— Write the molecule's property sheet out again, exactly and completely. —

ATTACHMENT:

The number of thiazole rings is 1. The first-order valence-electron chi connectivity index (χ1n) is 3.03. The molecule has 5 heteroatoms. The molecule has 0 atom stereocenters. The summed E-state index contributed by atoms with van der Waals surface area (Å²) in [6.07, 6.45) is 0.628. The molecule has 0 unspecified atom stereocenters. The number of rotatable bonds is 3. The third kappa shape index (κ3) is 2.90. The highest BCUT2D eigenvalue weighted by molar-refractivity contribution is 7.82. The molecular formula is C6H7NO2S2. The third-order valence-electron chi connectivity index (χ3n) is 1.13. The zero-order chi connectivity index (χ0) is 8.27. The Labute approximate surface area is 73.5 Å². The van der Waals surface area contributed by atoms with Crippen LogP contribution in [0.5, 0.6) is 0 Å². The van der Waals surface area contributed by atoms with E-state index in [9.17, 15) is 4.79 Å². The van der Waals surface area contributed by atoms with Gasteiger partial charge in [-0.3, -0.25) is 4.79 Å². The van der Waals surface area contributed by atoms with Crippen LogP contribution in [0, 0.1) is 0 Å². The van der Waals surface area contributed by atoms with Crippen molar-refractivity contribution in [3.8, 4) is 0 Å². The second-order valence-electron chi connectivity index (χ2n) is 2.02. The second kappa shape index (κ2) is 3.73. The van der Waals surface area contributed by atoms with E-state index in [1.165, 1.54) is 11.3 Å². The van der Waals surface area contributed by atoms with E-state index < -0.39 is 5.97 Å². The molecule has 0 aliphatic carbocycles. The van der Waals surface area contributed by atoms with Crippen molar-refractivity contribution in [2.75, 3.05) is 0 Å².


The number of thiazole rings is 1. The first-order valence-electron chi connectivity index (χ1n) is 3.03. The molecule has 5 heteroatoms. The molecule has 0 atom stereocenters. The summed E-state index contributed by atoms with van der Waals surface area (Å²) in [6.07, 6.45) is 0.628. The molecule has 0 unspecified atom stereocenters. The number of rotatable bonds is 3. The third kappa shape index (κ3) is 2.90. The highest BCUT2D eigenvalue weighted by molar-refractivity contribution is 7.82. The molecular formula is C6H7NO2S2. The third-order valence-electron chi connectivity index (χ3n) is 1.13. The zero-order chi connectivity index (χ0) is 8.27. The Labute approximate surface area is 73.5 Å². The van der Waals surface area contributed by atoms with Crippen LogP contribution in [0.5, 0.6) is 0 Å². The van der Waals surface area contributed by atoms with E-state index in [9.17, 15) is 4.79 Å². The van der Waals surface area contributed by atoms with Gasteiger partial charge in [-0.3, -0.25) is 4.79 Å². The van der Waals surface area contributed by atoms with Crippen LogP contribution in [0, 0.1) is 0 Å². The van der Waals surface area contributed by atoms with Crippen molar-refractivity contribution in [3.8, 4) is 0 Å². The second-order valence-electron chi connectivity index (χ2n) is 2.02. The second kappa shape index (κ2) is 3.73. The van der Waals surface area contributed by atoms with E-state index in [1.165, 1.54) is 11.3 Å². The van der Waals surface area contributed by atoms with E-state index < -0.39 is 5.97 Å². The molecule has 0 aliphatic carbocycles. The van der Waals surface area contributed by atoms with Crippen molar-refractivity contribution in [2.75, 3.05) is 0 Å².